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Lyr Req: Lady Kilmarnock

the plumber 22 Jan 00 - 05:48 AM
GUEST,Peter F. from TLT 22 Jan 00 - 03:46 PM
the plumber 23 Jan 00 - 08:09 AM
GUEST,Peter F. from TLT 23 Jan 00 - 04:45 PM
Wolfgang 26 Jan 00 - 09:59 AM
the plumber 26 Jan 00 - 03:46 PM
GUEST,Jimmy 22 Nov 17 - 10:14 PM
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Subject: Lady Kilmarnock
From: the plumber
Date: 22 Jan 00 - 05:48 AM

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Subject: RE: Lyr Req: Lady Kilmarnock
From: GUEST,Peter F. from TLT
Date: 22 Jan 00 - 03:46 PM

This is a farily complicated song in shape and structure and is not so easy to put down on paper. The song was written by George Formby, H.Gifford and F.E.Cliffe. To be honest the original song is not so great, many of the extra (and far more ribald, blue and X-certificate) verses are much more fun. cheers.

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Subject: RE: Lyr Req: Lady Kilmarnock
From: the plumber
Date: 23 Jan 00 - 08:09 AM

Thanks for the information on Formby's "when I`m cleaning windows" but I`m still desperate for lyrics of LADY KILMARNOCK Cheers The Plumber

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Subject: RE: Lyr Req: Lady Kilmarnock
From: GUEST,Peter F. from TLT
Date: 23 Jan 00 - 04:45 PM

Oooops. Sent message to wrong thread. I don't know of a set of words for Lady Kilmarnock but presume there will be some connection with the town of Kilmarnock in Ayrshire, Scotland,home of Jonnie Walker whisky. There are also many connections with Robert Burns perhaps this Lady is mentioned in his writings. I am no expert unlike Burns who apparently was a success in every field he entered.

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From: Wolfgang
Date: 26 Jan 00 - 09:59 AM

Plumber, here's a song from the Battlefield Band Songbook. I'm not sure if it is the one you are looking for, but it is worth posting anyway.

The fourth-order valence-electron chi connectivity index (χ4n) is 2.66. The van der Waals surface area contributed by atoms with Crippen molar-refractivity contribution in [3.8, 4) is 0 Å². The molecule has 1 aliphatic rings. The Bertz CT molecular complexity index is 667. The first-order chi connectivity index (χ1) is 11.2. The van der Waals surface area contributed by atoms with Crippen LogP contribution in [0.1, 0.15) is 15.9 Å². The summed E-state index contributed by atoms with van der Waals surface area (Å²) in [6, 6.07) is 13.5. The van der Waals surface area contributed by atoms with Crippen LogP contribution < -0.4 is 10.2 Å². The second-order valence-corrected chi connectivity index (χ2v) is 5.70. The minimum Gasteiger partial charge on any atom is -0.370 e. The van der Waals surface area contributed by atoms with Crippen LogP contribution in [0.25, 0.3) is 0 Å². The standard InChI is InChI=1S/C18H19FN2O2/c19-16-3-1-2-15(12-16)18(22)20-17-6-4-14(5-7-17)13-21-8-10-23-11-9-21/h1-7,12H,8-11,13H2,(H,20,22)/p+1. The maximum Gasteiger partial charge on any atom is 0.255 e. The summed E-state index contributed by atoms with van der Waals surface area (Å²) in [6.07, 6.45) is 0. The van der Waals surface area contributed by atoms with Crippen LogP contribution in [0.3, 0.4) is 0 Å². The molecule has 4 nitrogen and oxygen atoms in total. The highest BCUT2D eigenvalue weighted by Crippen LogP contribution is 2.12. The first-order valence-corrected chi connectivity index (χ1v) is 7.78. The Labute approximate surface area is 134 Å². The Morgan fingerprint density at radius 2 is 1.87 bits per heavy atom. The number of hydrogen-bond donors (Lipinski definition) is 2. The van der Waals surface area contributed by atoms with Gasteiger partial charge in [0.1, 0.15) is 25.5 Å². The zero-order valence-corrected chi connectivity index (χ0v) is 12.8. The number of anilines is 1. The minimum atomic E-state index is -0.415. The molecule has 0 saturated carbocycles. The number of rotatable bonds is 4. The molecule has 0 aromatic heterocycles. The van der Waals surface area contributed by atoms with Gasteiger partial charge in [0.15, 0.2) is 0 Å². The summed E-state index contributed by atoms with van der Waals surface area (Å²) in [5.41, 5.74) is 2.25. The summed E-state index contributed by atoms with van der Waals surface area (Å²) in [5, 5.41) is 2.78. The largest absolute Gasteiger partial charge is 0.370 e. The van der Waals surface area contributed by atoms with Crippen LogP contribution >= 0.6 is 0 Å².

(trad., music: Alan Reid)

Oh hawthorn tree, sweet hawthorn tree how oft I've watched thee bloom,
and left the fairest flowery lea to hail thy sweet perfume.
But where is he I used to meet beneath the drooping shade,
while softly fell the dewy scent upon his Lowland plaid.

Kilmarnock sought me for his bride, a noble brave and free.
What was a jewelled crown beside the love he gave to me?
I loved and was beloved again no blyther bride could be,
but now in sorrow I remain beneath the hawthorn tree.

Oh hawthorn tree, sweet hawthorn tree no more I'll hear him sing,
the loyal songs he sang to me on Scotland's royal king.
My lord upon a scaffold fell for Scotland and for me,
so here I lie just like to die beneath the trysting tree

It is believed that Lord Kilmarnock fought in the first Jacobite rebellion and was hanged in London.

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Subject: RE: Lyr Req: Lady Kilmarnock
From: the plumber
Date: 26 Jan 00 - 03:46 PM

Wolfgang Thanks for the lyrics. I had heard this song only once and remembered just bits and pieces. Lord Kilmarnock was indeed hanged for treason for the major part he played in the jacobite uprising.

Much indebted!! Plumber.

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Subject: RE: Lyr Req: Lady Kilmarnock
From: GUEST,Jimmy
Date: 22 Nov 17 - 10:14 PM

William Boyd, 4th Earl of Kilmarnock was executed on 18 August 1746 for his part in Bonnie Charlie's failed uprising. On his way to the gallow his son who fought for the crown. Stepped forward and offered his hat to his bareheaded father. They embraced and Lord Kilmarnock continued to Tower Hill.

Lord Kilmarnock left this note for a friend in Edinburgh.
: "Beside my personal debts mentioned in general and particular in the State, there is one for which I am liable in justice, if it is not paid, owing to poor people who gave their work for it by my orders. It was at Elgin in Murray, the Regiment I commanded wanted shoes. I commissioned something about seventy pair of shoes and brogues, which might come to 3 shillngs or three shillings and sixpence each, one with the other. The magistrates divided them among the shoemakers of the town and country, and each shoemaker furnished his proportion. I drew on the town, for the price, out of the composition laid on them, but I was afterwards told at Inverness that, it was believed, the composition was otherwise applied, and the poor shoemakers not paid. As these poor people wrought by my orders, it will be a great ease to my heart to think they are not to lose by me, as too many have done in the course of that year, but had I lived I might have made some inquiry after: but now it is impossible, as their hardships in loss of horses and such things, which happeened through my soldiers, are so interwoven with what was done by other people, that it would be very hard, if not impossible, to separate them. If you'll write to Mr Innes of Dalkinty at Elgin (with whom I was quartered when I lay there), he will send you an account of the shoes, and if they were paid to the shoemakers or no; and if they are not, I beg you'll get my wife, or my successors to pay them when they can......"
On his coffin was a plate with the inscription,
Comes de Kilmarnock
Decollatus 18? die Augusti 1746.
?tatis su? 42?.

In Kilmarnock's Howard Park to this day an area called "The Lady's Walk."   Edgar Allen Poe walked along "The Lady's Walk." some 64 years after.

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